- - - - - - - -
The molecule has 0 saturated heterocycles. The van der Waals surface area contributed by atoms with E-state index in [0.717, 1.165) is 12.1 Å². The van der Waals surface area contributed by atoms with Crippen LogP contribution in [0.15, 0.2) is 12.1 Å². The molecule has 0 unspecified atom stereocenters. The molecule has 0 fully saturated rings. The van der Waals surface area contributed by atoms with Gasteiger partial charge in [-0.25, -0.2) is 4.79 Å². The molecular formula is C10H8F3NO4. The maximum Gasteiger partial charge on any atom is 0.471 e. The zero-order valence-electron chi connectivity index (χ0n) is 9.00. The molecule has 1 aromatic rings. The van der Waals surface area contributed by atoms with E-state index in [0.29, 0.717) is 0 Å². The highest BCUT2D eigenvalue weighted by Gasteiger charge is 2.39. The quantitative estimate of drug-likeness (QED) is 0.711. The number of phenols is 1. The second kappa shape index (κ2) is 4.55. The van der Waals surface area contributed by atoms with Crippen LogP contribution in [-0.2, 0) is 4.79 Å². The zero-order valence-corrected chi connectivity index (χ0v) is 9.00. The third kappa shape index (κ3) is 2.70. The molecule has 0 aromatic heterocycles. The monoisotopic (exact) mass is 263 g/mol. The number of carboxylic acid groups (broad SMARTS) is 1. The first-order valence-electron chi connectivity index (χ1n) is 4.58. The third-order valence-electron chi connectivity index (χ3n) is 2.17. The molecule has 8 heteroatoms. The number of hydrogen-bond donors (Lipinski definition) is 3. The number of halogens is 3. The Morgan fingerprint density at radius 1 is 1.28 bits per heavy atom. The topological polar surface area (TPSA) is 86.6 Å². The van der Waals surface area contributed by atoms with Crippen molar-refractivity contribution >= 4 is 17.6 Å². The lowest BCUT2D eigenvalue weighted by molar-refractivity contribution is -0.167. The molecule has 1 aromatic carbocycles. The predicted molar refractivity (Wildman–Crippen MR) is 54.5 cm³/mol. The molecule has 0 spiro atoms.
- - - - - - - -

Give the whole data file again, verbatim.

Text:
The molecule has 0 saturated heterocycles. The van der Waals surface area contributed by atoms with E-state index in [0.717, 1.165) is 12.1 Å². The van der Waals surface area contributed by atoms with Crippen LogP contribution in [0.15, 0.2) is 12.1 Å². The molecule has 0 unspecified atom stereocenters. The molecule has 0 fully saturated rings. The van der Waals surface area contributed by atoms with Gasteiger partial charge in [-0.25, -0.2) is 4.79 Å². The molecular formula is C10H8F3NO4. The maximum Gasteiger partial charge on any atom is 0.471 e. The zero-order valence-electron chi connectivity index (χ0n) is 9.00. The molecule has 1 aromatic rings. The van der Waals surface area contributed by atoms with E-state index in [0.29, 0.717) is 0 Å². The highest BCUT2D eigenvalue weighted by Gasteiger charge is 2.39. The quantitative estimate of drug-likeness (QED) is 0.711. The number of phenols is 1. The second kappa shape index (κ2) is 4.55. The van der Waals surface area contributed by atoms with Crippen LogP contribution in [-0.2, 0) is 4.79 Å². The zero-order valence-corrected chi connectivity index (χ0v) is 9.00. The third kappa shape index (κ3) is 2.70. The molecule has 0 aromatic heterocycles. The monoisotopic (exact) mass is 263 g/mol. The number of carboxylic acid groups (broad SMARTS) is 1. The first-order valence-electron chi connectivity index (χ1n) is 4.58. The third-order valence-electron chi connectivity index (χ3n) is 2.17. The molecule has 8 heteroatoms. The number of hydrogen-bond donors (Lipinski definition) is 3. The number of halogens is 3. The Morgan fingerprint density at radius 1 is 1.28 bits per heavy atom. The topological polar surface area (TPSA) is 86.6 Å². The van der Waals surface area contributed by atoms with Crippen molar-refractivity contribution >= 4 is 17.6 Å². The lowest BCUT2D eigenvalue weighted by molar-refractivity contribution is -0.167. The molecule has 1 aromatic carbocycles. The predicted molar refractivity (Wildman–Crippen MR) is 54.5 cm³/mol. The molecule has 0 spiro atoms.